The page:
BACKGROUND OF THE INVENTION

Motorcycle comfort has improved dramatically in recent years, and now many features are available which help keep operators comfortable even during long-distance rides. The conversion from chain drive to positive, driveshaft power transfer assisted dramatically in this regard, and such a drive train in combination with modern advanced suspension systems results in a smooth, improved ride during prolonged trips.

The smoothest ride is typically possible on the open road, since interstate highways are typically in good repair and sustained, higher speed operation generally results in the least amount of disturbance and vibration. However, particularly in those situations where roads are less maintained or where frequent stops may be required, the need exists for comfort features beyond the most advanced drive train and suspension systems.

Typically, longer trips are made on touring bikes which not only incorporate these more advanced drive systems, but also feature greater weight and power and other aspects which make these longer trips more pleasant. For example, the typical large touring bike often uses a larger "king/queen" type of seat as opposed to the smaller saddles of lighter weight or higher performance type street bikes. Although these larger seats are substantially padded and include other internal features to absorb shock, there are times when even more cushioning is desirable. As this additional cushioning may need to be added after delivery from the factory, there remains a need not only for additional cushioning in some circumstances, but also as part of a device intended for an after-market type of product. More particularly, there remains a need for a motorcycle seat which may be inflated and deflated on an as-needed basis.

The prior art includes add-on inflatable cushions for bicycle seats, but none are appropriate for motorcycle use. For example, U.S. Pat. No. 5,318,344 "Detachable Bike Seat Jacket" to Wang discloses an inflatable device which conforms only to the typical bicycle seat and includes a skirt and elastic attachment system which could not be scaled up for use with a larger motorcycle seat in any appropriate way. Moreover, it is unclear whether the Wang seat jacket is configured to be filled with air as opposed to liquids, since only fluids are disclosed in general and water/water-cork fluids in particular. Also, due to the placement of the inflation bulb in the Wang configuration, it is apparent that inflation of the seat would be awkward if not impossible while riding.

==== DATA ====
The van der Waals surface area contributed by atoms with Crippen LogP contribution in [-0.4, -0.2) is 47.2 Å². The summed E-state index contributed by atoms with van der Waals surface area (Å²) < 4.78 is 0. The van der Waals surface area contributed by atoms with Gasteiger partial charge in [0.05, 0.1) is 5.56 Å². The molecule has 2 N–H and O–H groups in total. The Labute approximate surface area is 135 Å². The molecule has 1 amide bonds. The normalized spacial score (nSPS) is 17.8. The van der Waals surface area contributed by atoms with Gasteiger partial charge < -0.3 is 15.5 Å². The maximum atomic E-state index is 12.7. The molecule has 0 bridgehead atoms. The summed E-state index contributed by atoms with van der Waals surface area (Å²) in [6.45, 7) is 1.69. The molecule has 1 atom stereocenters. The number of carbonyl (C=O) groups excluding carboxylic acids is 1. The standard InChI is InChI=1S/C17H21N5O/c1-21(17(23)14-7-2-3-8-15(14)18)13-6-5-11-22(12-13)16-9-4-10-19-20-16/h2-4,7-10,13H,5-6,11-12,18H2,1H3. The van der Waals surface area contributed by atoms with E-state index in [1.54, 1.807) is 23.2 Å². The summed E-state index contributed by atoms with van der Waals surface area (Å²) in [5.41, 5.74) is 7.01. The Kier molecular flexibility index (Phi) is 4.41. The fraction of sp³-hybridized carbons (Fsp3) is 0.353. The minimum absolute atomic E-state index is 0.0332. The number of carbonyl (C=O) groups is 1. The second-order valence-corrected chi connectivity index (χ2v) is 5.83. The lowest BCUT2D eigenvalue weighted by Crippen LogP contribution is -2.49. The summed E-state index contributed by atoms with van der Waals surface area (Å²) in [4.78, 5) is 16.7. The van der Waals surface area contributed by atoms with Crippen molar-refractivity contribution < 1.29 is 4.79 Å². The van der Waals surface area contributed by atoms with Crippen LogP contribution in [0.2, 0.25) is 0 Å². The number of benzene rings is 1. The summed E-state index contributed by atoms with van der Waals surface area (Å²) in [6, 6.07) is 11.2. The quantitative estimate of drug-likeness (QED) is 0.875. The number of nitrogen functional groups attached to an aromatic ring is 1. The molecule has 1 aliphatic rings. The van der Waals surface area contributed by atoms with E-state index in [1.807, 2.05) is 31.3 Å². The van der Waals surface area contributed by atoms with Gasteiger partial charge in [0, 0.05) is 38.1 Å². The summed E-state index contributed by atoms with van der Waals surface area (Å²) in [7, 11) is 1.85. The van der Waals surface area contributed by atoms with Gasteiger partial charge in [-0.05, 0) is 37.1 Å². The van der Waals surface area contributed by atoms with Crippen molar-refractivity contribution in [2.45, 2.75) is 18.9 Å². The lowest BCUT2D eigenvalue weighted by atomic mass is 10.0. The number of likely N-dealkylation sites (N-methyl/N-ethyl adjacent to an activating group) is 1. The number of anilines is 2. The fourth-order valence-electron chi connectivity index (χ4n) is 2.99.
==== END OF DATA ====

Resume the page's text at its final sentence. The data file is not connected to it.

SUMMARY OF THE INVENTION

The present invention provides an inflatable/deflatable cushion system adapted for installation onto the seat of a gas-powered vehicle, in particular, a motorcycle, though the invention is also applicable to other vehicles, including snowmobiles, all-terrain vehicles, jet skis, etc., including a cushion having an air port for inflation and deflation, means to attach the cushion to the upper surface of a motorcycle seat, and means to inflate and deflate the cushion during use. The means to attach the cushion preferably provides a permanent attachment as many state laws require that a motorcycle be permanently affixed.

The inflation/deflation means may be either manually or electrically operated. In the latter case, an electrically operated air compressor is supported on the motorcycle and connected in a pneumatic path to the air port on the cushion. An electrical switch in electrical communication with a source of electrical power on the vehicle is provided having a first position activating the air compressor, causing the cushion to inflate, and a second position allowing or actively causing the cushion to deflate. In the preferred embodiment the cushion is generally U-shaped and attached to the motorcycle seat such that the rounded section of the U is most rearward on the seat with the ends of the U pointing forwardly. Configurations are disclosed for both the upper and lower (driver and passenger) levels of seats providing such seating.

The system may be used either with factory-installed or later-added air compressors in the automatically operated version of the invention. In the event the air compressor is later installed, the switch will be in electrical communication with the air compressor, with the first position activating the air compressor and causing the cushion to inflate, and the second position of the switch preferably activating the compressor in the opposite manner, thereby causing the cushion to deflate.

With the air compressor factory installed on the motorcycle, the system will preferably further include an electrically operated pneumatic valve wherein the first position of the switch enables air to flow from the compressor through the valve to inflate the cushion, the second position of the switch enabling air to be expelled from the cushion, thus deflating it.

BRIEF DESCRIPTION OF THE DRAWINGS

FIG. 1 is a side view drawing of a cushion constructed according to the invention and installed on a touring bike;